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Lawmakers refuse to allow some Alabama death row inmates to be resentenced

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Alabama lawmakers on Wednesday rejected a bill that would provide new sentences for about 30 inmates who were given the death penalty despite a jury's recommendation of life imprisonment. The 2017 overturning of Alabama’s judicial override law occurred following the airing of Alabama Public Radio’s national award-winning prison investigation “…and justice for all.”

The House Judiciary Committee voted 9-4 against the bill that would give life without parole sentences to the death row inmates who were placed there under a now-abolished system that allowed judges to override a jury's recommendation in death penalty cases.

Alabama in 2017 became the last state to end the practice of allowing judges to override a jury's sentence recommendation in death penalty case, but the change was not retroactive. There are about 33 people on Alabama's death row who were sentenced by judicial override, state Rep. Chris England said.

"We all decided that judicial override was wrong, and we repealed that section,” he said. “The only right thing to do, in my opinion, is to afford everybody who was sentenced by judicial override the opportunity to be resentenced,", the sponsor of the bill, told the committee.

In “…and justice for all,” APR listeners met Randall Padgett, who was convicted of killing his ex-wife. His jury decided in favor of a life sentence, but the judge in the case overrode and sentenced Padgett to death. He recalled his first night on death row.

“About midnight, there was two guys talking above me in adjoining cells, I presumed. It sounded like a black guy and a white guy. And finally, the black guy tells the other one ‘let’s sack out, and let’s have a word of prayer.’ So, he said this beautiful prayer, and I thought this might be such a bad place,” says Padgett. “So, the black guy, I guess is trying to get him to end his prayer, and he says ‘let’s have a moment of silence.’ And, the white guy says ‘are you making fun of me, you black S.O.B.?’ and then he starts cussing like a sailor, after saying that beautiful prayer for so long. And, he says “I know where your mama lives and I’m going to have her killed, and I know where you cousin lives and I’m going to have her killed.’ And, I decided this is a bad place.”

During Padgett’s time on death row, Alabama used the electric chair. Lethal injection didn’t begin until 2002. The state never signed a death warrant for Padgett. But, four men he knew at Atmore prison weren’t as lucky. Varnell Weeks was executed in 1995. Padgett called how Weeks’ final hours were marked by a death row tradition. A prison trustee made his way from cell to cell…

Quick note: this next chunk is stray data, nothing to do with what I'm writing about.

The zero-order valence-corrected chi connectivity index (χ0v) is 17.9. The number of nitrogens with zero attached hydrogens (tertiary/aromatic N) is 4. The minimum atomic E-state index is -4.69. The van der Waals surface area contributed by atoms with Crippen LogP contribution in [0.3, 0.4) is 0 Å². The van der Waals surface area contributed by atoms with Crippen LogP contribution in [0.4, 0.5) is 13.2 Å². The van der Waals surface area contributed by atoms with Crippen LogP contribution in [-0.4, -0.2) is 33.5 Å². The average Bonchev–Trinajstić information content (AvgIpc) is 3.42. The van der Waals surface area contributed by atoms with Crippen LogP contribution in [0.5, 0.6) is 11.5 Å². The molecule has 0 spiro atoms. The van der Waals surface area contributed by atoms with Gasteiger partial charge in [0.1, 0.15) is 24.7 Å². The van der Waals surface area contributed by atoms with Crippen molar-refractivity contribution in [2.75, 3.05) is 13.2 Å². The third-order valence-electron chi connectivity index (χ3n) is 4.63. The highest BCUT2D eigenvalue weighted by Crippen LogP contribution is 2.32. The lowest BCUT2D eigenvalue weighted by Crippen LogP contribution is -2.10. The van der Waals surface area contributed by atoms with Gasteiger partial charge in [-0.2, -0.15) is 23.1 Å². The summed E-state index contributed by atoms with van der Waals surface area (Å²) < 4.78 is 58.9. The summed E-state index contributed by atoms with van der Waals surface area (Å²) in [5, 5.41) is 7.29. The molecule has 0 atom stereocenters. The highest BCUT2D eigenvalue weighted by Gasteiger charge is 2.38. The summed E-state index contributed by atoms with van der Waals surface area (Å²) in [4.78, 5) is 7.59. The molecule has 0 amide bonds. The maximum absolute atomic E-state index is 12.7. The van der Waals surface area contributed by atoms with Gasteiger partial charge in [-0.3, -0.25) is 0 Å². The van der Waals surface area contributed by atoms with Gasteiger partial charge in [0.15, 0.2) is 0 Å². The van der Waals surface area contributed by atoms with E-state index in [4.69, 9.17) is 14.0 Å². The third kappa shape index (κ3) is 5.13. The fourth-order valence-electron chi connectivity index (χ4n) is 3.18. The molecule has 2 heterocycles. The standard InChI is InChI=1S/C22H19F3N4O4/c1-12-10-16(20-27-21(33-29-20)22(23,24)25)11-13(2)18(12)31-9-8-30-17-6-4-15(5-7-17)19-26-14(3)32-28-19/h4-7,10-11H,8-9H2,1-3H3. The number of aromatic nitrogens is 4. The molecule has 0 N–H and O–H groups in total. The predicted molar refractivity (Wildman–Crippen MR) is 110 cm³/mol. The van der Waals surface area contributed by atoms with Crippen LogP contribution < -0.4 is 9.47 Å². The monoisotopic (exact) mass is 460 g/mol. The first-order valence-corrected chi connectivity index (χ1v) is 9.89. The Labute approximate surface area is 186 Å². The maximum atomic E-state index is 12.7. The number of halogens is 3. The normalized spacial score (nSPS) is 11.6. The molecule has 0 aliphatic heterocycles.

“He was collecting a bag full of goodies for Varnell. Like have a party before…candy…people throwing potato chips, candy in there,” says Padgett. “And, I’m thinking, this man don’t want to have no party. They know they’re going to kill him tonight…”

Padgett was set free two years later. “I never figured out whether it was a blunder, an accident, was it on purpose, was it sneaky…I never…I’ve scratched my head on that, and to this day, I have no idea what the reason for it was,” says Padgett’s attorney Richard Jaffe. He’s referring to the botched DNA evidence from Padgett’s original trial. In 1995, the Alabama Court of Criminal Appeals ruled the prosecution hid those DNA test results from the defense. A new trial was ordered and that jury found Padgett not guilty.

This current bill to resentence death row inmates convicted before the repeal of the judicial override law was rejected on a party-line vote, with nine Republicans voting against it, and the four Democrats voting for it.

Opponents argued that the inmates were sentenced under state law at the time of their trial and opposed a retroactive change.

"The law that was in effect at the time allowed judicial override. These judges, in their discretion, overrode. Consequently, it's very difficult for me to second guess or in effect override that," Judiciary Committee Chairman Jim Hill said.

Hill, a former judge, said he had a practice of following the jury's recommendation in death penalty cases, but that the law at the time allowed judicial discretion.

England, who has introduced the bill since 2017, said he will try again in 2025. Activists held a rally last month outside the Alabama Statehouse in support of the legislation.

Pat Duggins is news director for Alabama Public Radio.
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